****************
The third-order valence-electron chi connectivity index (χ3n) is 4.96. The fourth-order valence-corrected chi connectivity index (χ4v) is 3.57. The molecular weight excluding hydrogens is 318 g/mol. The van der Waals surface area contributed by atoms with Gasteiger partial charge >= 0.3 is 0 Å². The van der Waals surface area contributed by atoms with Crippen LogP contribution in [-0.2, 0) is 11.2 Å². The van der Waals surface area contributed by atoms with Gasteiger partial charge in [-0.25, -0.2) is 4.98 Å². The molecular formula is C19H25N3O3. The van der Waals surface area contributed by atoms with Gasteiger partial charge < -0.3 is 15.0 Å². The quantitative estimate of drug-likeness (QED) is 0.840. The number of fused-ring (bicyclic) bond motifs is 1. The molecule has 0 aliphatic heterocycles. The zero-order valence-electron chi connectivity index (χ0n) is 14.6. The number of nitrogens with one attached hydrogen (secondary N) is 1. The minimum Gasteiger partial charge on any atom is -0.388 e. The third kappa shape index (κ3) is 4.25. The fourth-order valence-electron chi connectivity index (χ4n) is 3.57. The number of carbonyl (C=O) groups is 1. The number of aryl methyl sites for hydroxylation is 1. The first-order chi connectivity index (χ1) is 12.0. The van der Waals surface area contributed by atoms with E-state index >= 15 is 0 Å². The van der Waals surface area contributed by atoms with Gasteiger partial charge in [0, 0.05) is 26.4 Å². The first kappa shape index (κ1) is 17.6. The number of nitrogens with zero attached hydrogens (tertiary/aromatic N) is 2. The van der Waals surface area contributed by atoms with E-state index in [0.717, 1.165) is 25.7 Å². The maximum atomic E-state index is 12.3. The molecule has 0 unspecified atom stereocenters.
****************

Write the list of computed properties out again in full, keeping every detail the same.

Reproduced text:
The third-order valence-electron chi connectivity index (χ3n) is 4.96. The fourth-order valence-corrected chi connectivity index (χ4v) is 3.57. The molecular weight excluding hydrogens is 318 g/mol. The van der Waals surface area contributed by atoms with Gasteiger partial charge >= 0.3 is 0 Å². The van der Waals surface area contributed by atoms with Crippen LogP contribution in [-0.2, 0) is 11.2 Å². The van der Waals surface area contributed by atoms with Gasteiger partial charge in [-0.25, -0.2) is 4.98 Å². The molecular formula is C19H25N3O3. The van der Waals surface area contributed by atoms with Gasteiger partial charge < -0.3 is 15.0 Å². The quantitative estimate of drug-likeness (QED) is 0.840. The number of fused-ring (bicyclic) bond motifs is 1. The molecule has 0 aliphatic heterocycles. The zero-order valence-electron chi connectivity index (χ0n) is 14.6. The number of nitrogens with one attached hydrogen (secondary N) is 1. The minimum Gasteiger partial charge on any atom is -0.388 e. The third kappa shape index (κ3) is 4.25. The fourth-order valence-electron chi connectivity index (χ4n) is 3.57. The number of carbonyl (C=O) groups is 1. The number of aryl methyl sites for hydroxylation is 1. The first-order chi connectivity index (χ1) is 12.0. The van der Waals surface area contributed by atoms with E-state index >= 15 is 0 Å². The van der Waals surface area contributed by atoms with Gasteiger partial charge in [0, 0.05) is 26.4 Å². The first kappa shape index (κ1) is 17.6. The number of nitrogens with zero attached hydrogens (tertiary/aromatic N) is 2. The van der Waals surface area contributed by atoms with E-state index in [0.717, 1.165) is 25.7 Å². The maximum atomic E-state index is 12.3. The molecule has 0 unspecified atom stereocenters.